Keen Zionic Waterproof Hiking Boot | Tested and reviewed

We test Keen's Zionic Waterproof Hiking Boot to see whether it really is 'faster, farther, funner' like the brand claims it is.

Keen Zionic profile

by Nick Hallissey |
Updated on

Faster, farther, funner. You can always rely on US brand Keen to sell its hiking boots, shoes, and sandals with wit and a degree of self-parody.

But as a headline setting out the priorities for a new boot, those three words are pretty effective (even if one of them doesn’t exist). The Zionic is a boot that wants to take you far away, make you feel fleet-footed, and show you a good time.

One of the reasons we were keen (sorry) to review the Zionic boot was because of Keen’s famously wider fit. The lightweight boot market tends to be dominated by narrower-fitting products, so finding a boot that suits broader feet is rarer than it ought to be. Nevertheless, here it is.


  • Lightweight
  • Bouncy and cushioned underfoot
  • Grippy
  • More sustainable than many lightweight boots


  • Midsole not as energetic as some rivals

Design and features

Keen Zionic toecap

The Zionic is certainly lighter than Keen’s more established hiking boots, such as the massive-selling Targhee, because it strips away a lot of the protective bumpering that comes with them. The Targhee IIIweighs in at 490g; the Zionic barely nudges 437g.

It therefore goes toe to toe with some of the lightest walking boots on the market. The Zionic is a sleeker, swisher Keen boot for those not quite as worried about the impact of bumps, bangs and scuffs along the way.

Keen Zionic ankle cuff

There are no third party additions like Gore-Tex or Vibram used on the Keen Zionic. Keen uses its own waterproof lining (KEEN.DRY) and soles. We’re well acquainted with the KEEN.DRY waterproof lining, having used it on many Keen boots over the years and it’s always been reliable.

Keen Zionic lugs

Likewise with Keen soles. Although they vary in design, we’ve found they are designed to offer decent mixed terrain traction, rather than being a hardcore mountain boot or mud plugger. On first inspection, it seemed to us to be the same story with the Zionic sole.

Performance and comfort

Side view wearing Keen Zionic

We found that the Zionic is an impressively adaptable and luxurious, yet still sporty, hiking boot. The insole cradles the foot sweetly, and there is a surprising degree of cushioning and padding.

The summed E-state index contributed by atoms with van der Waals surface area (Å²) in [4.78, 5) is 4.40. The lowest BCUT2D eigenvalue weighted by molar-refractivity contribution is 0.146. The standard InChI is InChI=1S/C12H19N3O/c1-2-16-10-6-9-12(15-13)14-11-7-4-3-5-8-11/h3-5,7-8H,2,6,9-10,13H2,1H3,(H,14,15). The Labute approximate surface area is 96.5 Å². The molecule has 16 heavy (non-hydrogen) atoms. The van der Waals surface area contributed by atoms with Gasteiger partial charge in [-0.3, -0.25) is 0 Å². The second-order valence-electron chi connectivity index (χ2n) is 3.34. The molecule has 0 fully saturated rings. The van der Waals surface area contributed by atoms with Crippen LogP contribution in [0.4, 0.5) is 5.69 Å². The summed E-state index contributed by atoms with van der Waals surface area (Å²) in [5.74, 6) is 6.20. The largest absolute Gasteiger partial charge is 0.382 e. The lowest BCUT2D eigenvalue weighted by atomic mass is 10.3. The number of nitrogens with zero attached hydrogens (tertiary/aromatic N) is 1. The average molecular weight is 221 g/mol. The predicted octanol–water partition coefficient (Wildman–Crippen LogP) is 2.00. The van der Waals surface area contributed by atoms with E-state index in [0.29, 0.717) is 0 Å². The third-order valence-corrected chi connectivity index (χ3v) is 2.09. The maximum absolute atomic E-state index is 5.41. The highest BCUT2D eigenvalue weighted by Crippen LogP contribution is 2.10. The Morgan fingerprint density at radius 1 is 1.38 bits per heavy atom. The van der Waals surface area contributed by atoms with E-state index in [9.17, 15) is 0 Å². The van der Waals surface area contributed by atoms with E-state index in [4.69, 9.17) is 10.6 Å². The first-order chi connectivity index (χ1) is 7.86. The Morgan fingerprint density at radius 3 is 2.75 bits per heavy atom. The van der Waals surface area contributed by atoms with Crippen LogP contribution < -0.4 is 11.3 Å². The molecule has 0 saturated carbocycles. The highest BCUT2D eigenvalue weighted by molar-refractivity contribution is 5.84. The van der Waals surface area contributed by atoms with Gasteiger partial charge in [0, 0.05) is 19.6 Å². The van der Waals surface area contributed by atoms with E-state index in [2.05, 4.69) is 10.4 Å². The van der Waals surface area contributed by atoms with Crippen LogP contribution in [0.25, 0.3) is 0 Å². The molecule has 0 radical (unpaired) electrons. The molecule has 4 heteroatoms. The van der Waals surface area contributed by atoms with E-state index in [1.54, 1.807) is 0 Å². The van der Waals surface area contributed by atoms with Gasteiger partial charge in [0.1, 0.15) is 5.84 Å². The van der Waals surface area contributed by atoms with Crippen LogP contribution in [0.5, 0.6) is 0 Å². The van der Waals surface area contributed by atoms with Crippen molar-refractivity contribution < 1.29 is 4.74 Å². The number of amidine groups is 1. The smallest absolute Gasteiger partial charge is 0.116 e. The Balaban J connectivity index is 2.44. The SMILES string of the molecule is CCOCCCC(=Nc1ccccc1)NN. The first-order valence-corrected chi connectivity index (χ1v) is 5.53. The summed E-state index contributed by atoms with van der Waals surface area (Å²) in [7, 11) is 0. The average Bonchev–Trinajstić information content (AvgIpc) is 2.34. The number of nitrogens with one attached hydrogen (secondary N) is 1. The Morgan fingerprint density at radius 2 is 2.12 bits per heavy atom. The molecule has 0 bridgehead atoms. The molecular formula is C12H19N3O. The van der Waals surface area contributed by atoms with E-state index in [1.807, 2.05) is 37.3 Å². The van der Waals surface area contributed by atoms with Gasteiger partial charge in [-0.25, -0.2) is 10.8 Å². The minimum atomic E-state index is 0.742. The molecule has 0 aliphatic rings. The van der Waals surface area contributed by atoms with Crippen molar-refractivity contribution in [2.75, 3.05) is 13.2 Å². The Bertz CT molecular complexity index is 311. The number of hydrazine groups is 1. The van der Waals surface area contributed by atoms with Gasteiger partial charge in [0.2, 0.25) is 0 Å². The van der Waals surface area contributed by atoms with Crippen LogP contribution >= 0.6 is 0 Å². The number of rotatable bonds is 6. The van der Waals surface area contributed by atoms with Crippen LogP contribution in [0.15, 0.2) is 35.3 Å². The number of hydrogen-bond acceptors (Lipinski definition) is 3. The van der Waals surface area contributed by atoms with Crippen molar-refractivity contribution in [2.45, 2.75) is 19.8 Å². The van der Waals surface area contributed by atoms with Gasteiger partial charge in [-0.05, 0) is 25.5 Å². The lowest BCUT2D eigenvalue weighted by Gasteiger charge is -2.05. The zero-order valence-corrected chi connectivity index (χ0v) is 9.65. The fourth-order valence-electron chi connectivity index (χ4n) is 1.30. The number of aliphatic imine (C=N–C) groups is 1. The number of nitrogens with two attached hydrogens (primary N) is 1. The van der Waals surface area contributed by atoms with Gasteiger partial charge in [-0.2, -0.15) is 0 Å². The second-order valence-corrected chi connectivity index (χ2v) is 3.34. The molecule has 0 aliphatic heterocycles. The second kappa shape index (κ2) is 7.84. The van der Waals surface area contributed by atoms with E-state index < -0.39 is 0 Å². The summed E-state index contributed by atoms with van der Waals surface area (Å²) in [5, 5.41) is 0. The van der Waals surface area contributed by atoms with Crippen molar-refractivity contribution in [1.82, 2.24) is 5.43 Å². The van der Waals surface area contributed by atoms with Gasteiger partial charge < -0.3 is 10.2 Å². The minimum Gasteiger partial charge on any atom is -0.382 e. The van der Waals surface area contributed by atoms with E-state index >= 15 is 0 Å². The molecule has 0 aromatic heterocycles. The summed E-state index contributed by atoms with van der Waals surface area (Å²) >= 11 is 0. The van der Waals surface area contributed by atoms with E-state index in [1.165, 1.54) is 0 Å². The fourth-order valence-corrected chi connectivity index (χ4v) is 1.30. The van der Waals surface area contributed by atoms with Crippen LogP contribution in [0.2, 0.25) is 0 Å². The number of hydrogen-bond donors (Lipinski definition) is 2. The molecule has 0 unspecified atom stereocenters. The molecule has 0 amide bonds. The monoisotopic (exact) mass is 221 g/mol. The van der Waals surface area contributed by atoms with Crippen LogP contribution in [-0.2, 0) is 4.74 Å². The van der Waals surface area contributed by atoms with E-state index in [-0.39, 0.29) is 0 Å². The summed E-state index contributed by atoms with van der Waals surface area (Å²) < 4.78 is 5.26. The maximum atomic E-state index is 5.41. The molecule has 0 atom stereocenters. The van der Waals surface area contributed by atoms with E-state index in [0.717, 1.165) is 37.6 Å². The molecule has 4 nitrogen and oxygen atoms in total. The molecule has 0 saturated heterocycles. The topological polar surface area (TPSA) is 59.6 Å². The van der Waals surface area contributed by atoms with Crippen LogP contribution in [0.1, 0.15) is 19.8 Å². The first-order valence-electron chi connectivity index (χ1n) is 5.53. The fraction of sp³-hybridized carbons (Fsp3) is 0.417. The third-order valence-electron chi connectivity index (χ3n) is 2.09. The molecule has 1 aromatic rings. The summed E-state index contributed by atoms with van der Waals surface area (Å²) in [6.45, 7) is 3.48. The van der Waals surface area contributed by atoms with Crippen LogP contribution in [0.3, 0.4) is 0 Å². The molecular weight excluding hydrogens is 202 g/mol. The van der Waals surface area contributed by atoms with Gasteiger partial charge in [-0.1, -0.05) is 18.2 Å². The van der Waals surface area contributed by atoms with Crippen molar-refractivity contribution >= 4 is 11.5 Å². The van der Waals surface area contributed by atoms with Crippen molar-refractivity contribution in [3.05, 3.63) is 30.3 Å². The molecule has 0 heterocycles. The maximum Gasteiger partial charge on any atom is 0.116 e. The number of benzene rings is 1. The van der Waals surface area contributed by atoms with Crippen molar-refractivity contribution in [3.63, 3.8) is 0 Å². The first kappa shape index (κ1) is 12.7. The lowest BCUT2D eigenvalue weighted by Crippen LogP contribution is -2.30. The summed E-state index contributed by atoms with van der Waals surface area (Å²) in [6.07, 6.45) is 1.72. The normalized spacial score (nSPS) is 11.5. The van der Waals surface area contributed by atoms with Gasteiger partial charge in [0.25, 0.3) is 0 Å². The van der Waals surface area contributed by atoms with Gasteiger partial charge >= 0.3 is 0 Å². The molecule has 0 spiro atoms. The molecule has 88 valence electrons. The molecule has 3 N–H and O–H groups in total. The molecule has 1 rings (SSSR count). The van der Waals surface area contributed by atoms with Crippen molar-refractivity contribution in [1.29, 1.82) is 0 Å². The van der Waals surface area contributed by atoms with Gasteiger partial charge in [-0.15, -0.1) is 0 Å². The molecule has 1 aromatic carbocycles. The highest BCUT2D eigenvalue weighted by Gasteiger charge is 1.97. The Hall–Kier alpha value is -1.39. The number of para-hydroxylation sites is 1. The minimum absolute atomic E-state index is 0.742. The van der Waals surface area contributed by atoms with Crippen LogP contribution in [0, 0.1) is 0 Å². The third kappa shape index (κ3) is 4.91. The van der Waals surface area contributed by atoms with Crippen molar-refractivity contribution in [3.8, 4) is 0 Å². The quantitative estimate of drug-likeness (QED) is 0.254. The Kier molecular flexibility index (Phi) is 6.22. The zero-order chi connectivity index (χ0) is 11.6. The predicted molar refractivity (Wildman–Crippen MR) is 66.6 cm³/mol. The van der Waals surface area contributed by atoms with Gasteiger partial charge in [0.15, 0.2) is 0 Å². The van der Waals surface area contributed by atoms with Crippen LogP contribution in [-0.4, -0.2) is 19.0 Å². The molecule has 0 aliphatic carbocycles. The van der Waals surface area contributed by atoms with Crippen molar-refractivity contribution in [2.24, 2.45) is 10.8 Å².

It excels over rough, stony, and dusty terrain. The outsole has shallow lugs that give excellent grip, akin to a trail running shoe. We were also surprised at how well it handles muddy and boggy terrain too.

That said, it has a flat sole, and no heel breast to really bite into the terrain or act as a brake on descents. But if you don’t need those extra tools (and the weight and clompiness that comes with them), you may find there’s enough bite in the outsole anyway.

Rear view wearing Keen Zionic showing sole

Lacing is good; it’s easy to get a firm, close fit and ankle support is fair to middling. There’s plenty of cushioning, but it doesn’t close around the ankle as firmly as full height boot. But again, if you don’t need the firmest ankle support, and would rather prioritise agility, that may not be a problem.

We’ve been wearing this through the worst of the January and February sogginess and the KEEN.DRY membrane is generally a reliable cove. It has let in water occasionally after full-on, day-long rain, but then so has pretty much every other boot in the same conditions. Most of the time it’s performed solidly.

Keen Zionic laces

In fact, the only downside is that they can feel surprisingly leaden after a long day’s walking. We think it’s a combination of the rolling sole, a low stack height and all the padding and cushioning. Yes, it’s all bouncy and springy to start with, but over time we felt like we’ve lost the propulsion we need and they start to feel paradoxically heavy, especially over continuous flat ground.

But then, they probably aren’t made for continuous flat ground. And if you take them over rocky, soggy, shaley stuff, they will come to life and make things, dare we say it, funner.

Keen Zionic heel


There are lots of ticks in the sustainability column for the Zionic, which is a major challenge for lightweight walking boots because they’re not usually very durable and are made from synthetic material.

The Zionic uses recycled PET plastic in its construction, PFAS/PFC-free durable water repellent (DWR) treatment, and Keen’s ‘Consciously Create’ promise which endeavours to reduce water consumption, improve the life cycle of their footwear, and ‘detox the planet’.

Keen Zionic midsole

Price and competition

With an RRP of £160 (at the time of writing) the Zionic Waterproof Hiking Boot is a very similar price to many lightweight walking boots.

What’s certain is that if you’re looking for a lighter, bouncier, less restrictive sort of walking boot, the Zionic is worth your consideration. It certainly stands up to comparison with rivals like the Salomon X Ultra 360 Edge and Merrell Moab Speed 2 Mid GTX.

One of the big USPs the Zionic has over rivals is a wider fit. Although, there are a couple of alternatives here too such as the Altra Timp Hiker.


Keen Zionic profile

As it has done with walking boots in general, Keen brings a much-needed wide fit model to the surging lightweight boot market with the Zionic.

But that’s not the only thing going for it – it has decent eco credentials, impressive grip, and performs best on hilly, uneven terrain.

How we tested

Nick Hallissey testing the Mammut Lithium 25 backpack

The Keen Zionic Waterproof Hiking Boot was tested and reviewed by Nick Hallissey.

Nick is the Deputy Editor of Country Walking Magazine and has been testing kit for Live For The Outdoors and Country Walking for nearly 20 years, exploring and telling stories from the length and breadth of Britain, and overseas.

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